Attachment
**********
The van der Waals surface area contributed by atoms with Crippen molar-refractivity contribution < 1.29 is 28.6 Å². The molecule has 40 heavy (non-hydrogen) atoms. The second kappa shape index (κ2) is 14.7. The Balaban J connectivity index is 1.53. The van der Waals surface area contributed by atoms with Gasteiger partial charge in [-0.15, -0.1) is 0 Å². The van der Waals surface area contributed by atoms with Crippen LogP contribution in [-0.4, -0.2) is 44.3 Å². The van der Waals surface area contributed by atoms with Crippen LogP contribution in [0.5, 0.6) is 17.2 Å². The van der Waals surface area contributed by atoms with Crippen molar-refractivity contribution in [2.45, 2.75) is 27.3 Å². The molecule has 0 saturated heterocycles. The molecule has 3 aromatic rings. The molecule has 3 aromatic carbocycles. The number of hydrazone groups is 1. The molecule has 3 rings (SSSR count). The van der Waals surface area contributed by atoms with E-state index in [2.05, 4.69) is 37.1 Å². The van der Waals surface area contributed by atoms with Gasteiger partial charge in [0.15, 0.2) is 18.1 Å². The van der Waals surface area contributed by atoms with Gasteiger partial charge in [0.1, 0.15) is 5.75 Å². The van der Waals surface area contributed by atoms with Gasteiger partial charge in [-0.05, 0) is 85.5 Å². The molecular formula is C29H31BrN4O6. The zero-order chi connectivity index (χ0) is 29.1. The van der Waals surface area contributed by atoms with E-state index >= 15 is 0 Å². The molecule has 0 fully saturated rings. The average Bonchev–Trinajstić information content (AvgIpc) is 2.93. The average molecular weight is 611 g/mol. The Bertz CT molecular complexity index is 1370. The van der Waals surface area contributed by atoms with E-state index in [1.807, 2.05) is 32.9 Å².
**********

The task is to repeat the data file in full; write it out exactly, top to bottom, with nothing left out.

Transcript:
The van der Waals surface area contributed by atoms with Crippen molar-refractivity contribution < 1.29 is 28.6 Å². The molecule has 40 heavy (non-hydrogen) atoms. The second kappa shape index (κ2) is 14.7. The Balaban J connectivity index is 1.53. The van der Waals surface area contributed by atoms with Gasteiger partial charge in [-0.15, -0.1) is 0 Å². The van der Waals surface area contributed by atoms with Crippen LogP contribution in [-0.4, -0.2) is 44.3 Å². The van der Waals surface area contributed by atoms with Crippen LogP contribution in [0.5, 0.6) is 17.2 Å². The van der Waals surface area contributed by atoms with Crippen molar-refractivity contribution in [2.45, 2.75) is 27.3 Å². The molecule has 0 saturated heterocycles. The molecule has 3 aromatic rings. The molecule has 3 aromatic carbocycles. The number of hydrazone groups is 1. The molecule has 3 rings (SSSR count). The van der Waals surface area contributed by atoms with E-state index in [2.05, 4.69) is 37.1 Å². The van der Waals surface area contributed by atoms with Gasteiger partial charge in [0.15, 0.2) is 18.1 Å². The van der Waals surface area contributed by atoms with Gasteiger partial charge in [0.1, 0.15) is 5.75 Å². The van der Waals surface area contributed by atoms with Gasteiger partial charge in [-0.05, 0) is 85.5 Å². The molecular formula is C29H31BrN4O6. The zero-order chi connectivity index (χ0) is 29.1. The van der Waals surface area contributed by atoms with E-state index >= 15 is 0 Å². The molecule has 0 fully saturated rings. The average Bonchev–Trinajstić information content (AvgIpc) is 2.93. The average molecular weight is 611 g/mol. The Bertz CT molecular complexity index is 1370. The van der Waals surface area contributed by atoms with E-state index in [1.807, 2.05) is 32.9 Å².